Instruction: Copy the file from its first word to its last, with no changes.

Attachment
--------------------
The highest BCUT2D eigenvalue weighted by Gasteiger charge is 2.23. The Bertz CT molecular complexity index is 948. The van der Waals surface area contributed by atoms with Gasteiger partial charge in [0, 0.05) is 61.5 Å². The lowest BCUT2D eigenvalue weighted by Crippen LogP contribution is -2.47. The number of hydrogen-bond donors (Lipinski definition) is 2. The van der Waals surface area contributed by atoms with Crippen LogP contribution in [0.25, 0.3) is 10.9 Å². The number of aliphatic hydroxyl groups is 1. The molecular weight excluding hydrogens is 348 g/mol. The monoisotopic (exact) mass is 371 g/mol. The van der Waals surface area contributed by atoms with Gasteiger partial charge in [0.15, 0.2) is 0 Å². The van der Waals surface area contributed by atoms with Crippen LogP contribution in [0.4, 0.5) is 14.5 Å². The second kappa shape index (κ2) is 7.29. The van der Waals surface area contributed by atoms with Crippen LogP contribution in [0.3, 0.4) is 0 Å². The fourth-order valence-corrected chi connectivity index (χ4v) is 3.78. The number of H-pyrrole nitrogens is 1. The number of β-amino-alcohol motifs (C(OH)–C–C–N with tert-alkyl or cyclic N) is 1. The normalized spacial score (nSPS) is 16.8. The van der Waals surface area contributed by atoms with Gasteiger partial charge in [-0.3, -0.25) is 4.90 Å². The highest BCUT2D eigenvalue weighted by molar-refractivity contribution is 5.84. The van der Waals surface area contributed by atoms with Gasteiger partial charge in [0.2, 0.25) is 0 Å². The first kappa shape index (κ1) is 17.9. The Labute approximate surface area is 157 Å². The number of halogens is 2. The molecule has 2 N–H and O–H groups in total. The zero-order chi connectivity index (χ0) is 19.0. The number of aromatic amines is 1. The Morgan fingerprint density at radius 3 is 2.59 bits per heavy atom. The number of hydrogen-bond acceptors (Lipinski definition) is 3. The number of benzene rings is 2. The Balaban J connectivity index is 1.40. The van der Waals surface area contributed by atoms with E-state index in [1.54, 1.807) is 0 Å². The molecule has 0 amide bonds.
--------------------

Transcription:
The highest BCUT2D eigenvalue weighted by Gasteiger charge is 2.23. The Bertz CT molecular complexity index is 948. The van der Waals surface area contributed by atoms with Gasteiger partial charge in [0, 0.05) is 61.5 Å². The lowest BCUT2D eigenvalue weighted by Crippen LogP contribution is -2.47. The number of hydrogen-bond donors (Lipinski definition) is 2. The van der Waals surface area contributed by atoms with Crippen LogP contribution in [0.25, 0.3) is 10.9 Å². The number of aliphatic hydroxyl groups is 1. The molecular weight excluding hydrogens is 348 g/mol. The monoisotopic (exact) mass is 371 g/mol. The van der Waals surface area contributed by atoms with Gasteiger partial charge in [0.15, 0.2) is 0 Å². The van der Waals surface area contributed by atoms with Crippen LogP contribution in [0.4, 0.5) is 14.5 Å². The second kappa shape index (κ2) is 7.29. The van der Waals surface area contributed by atoms with Crippen LogP contribution in [0.3, 0.4) is 0 Å². The fourth-order valence-corrected chi connectivity index (χ4v) is 3.78. The number of H-pyrrole nitrogens is 1. The number of β-amino-alcohol motifs (C(OH)–C–C–N with tert-alkyl or cyclic N) is 1. The normalized spacial score (nSPS) is 16.8. The van der Waals surface area contributed by atoms with Gasteiger partial charge in [-0.3, -0.25) is 4.90 Å². The highest BCUT2D eigenvalue weighted by molar-refractivity contribution is 5.84. The van der Waals surface area contributed by atoms with Gasteiger partial charge in [0.2, 0.25) is 0 Å². The first kappa shape index (κ1) is 17.9. The Labute approximate surface area is 157 Å². The number of halogens is 2. The molecule has 2 N–H and O–H groups in total. The zero-order chi connectivity index (χ0) is 19.0. The number of aromatic amines is 1. The Morgan fingerprint density at radius 3 is 2.59 bits per heavy atom. The number of hydrogen-bond acceptors (Lipinski definition) is 3. The number of benzene rings is 2. The Balaban J connectivity index is 1.40. The van der Waals surface area contributed by atoms with E-state index in [1.54, 1.807) is 0 Å². The molecule has 0 amide bonds.